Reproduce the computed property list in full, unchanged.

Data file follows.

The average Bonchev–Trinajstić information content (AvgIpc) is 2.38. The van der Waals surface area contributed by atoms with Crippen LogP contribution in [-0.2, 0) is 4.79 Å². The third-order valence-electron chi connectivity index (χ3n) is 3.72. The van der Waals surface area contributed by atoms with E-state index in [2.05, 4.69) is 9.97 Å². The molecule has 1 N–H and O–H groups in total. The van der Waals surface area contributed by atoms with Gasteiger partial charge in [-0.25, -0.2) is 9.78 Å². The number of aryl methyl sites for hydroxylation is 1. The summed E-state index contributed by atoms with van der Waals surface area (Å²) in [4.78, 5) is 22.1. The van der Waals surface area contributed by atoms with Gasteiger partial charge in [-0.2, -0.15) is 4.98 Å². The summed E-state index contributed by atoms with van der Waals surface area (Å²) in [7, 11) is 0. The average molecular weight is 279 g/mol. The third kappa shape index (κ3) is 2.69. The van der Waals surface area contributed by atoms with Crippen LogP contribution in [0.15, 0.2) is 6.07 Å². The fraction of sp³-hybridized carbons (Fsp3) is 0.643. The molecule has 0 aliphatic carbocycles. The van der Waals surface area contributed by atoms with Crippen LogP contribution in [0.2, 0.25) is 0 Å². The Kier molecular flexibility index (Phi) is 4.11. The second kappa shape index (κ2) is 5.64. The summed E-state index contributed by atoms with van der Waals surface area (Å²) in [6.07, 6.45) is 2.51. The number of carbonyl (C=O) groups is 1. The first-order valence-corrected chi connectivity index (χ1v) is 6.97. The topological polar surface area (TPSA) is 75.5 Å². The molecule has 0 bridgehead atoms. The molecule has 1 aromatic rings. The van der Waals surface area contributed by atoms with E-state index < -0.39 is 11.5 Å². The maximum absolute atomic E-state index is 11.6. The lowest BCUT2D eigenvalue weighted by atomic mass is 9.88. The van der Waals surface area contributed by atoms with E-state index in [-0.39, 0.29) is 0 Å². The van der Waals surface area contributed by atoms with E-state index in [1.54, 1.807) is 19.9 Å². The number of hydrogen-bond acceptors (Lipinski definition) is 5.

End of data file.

The average Bonchev–Trinajstić information content (AvgIpc) is 2.38. The van der Waals surface area contributed by atoms with Crippen LogP contribution in [-0.2, 0) is 4.79 Å². The third-order valence-electron chi connectivity index (χ3n) is 3.72. The van der Waals surface area contributed by atoms with E-state index in [2.05, 4.69) is 9.97 Å². The molecule has 1 N–H and O–H groups in total. The van der Waals surface area contributed by atoms with Gasteiger partial charge in [-0.25, -0.2) is 9.78 Å². The number of aryl methyl sites for hydroxylation is 1. The summed E-state index contributed by atoms with van der Waals surface area (Å²) in [4.78, 5) is 22.1. The van der Waals surface area contributed by atoms with Gasteiger partial charge in [-0.2, -0.15) is 4.98 Å². The summed E-state index contributed by atoms with van der Waals surface area (Å²) in [7, 11) is 0. The average molecular weight is 279 g/mol. The third kappa shape index (κ3) is 2.69. The van der Waals surface area contributed by atoms with Crippen LogP contribution in [0.15, 0.2) is 6.07 Å². The fraction of sp³-hybridized carbons (Fsp3) is 0.643. The molecule has 0 aliphatic carbocycles. The van der Waals surface area contributed by atoms with Crippen LogP contribution in [0.2, 0.25) is 0 Å². The Kier molecular flexibility index (Phi) is 4.11. The second kappa shape index (κ2) is 5.64. The summed E-state index contributed by atoms with van der Waals surface area (Å²) in [6.07, 6.45) is 2.51. The number of carbonyl (C=O) groups is 1. The first-order valence-corrected chi connectivity index (χ1v) is 6.97. The topological polar surface area (TPSA) is 75.5 Å². The molecule has 0 bridgehead atoms. The molecule has 1 aromatic rings. The van der Waals surface area contributed by atoms with E-state index < -0.39 is 11.5 Å². The maximum absolute atomic E-state index is 11.6. The lowest BCUT2D eigenvalue weighted by atomic mass is 9.88. The van der Waals surface area contributed by atoms with E-state index in [-0.39, 0.29) is 0 Å². The van der Waals surface area contributed by atoms with E-state index in [1.54, 1.807) is 19.9 Å². The number of hydrogen-bond acceptors (Lipinski definition) is 5.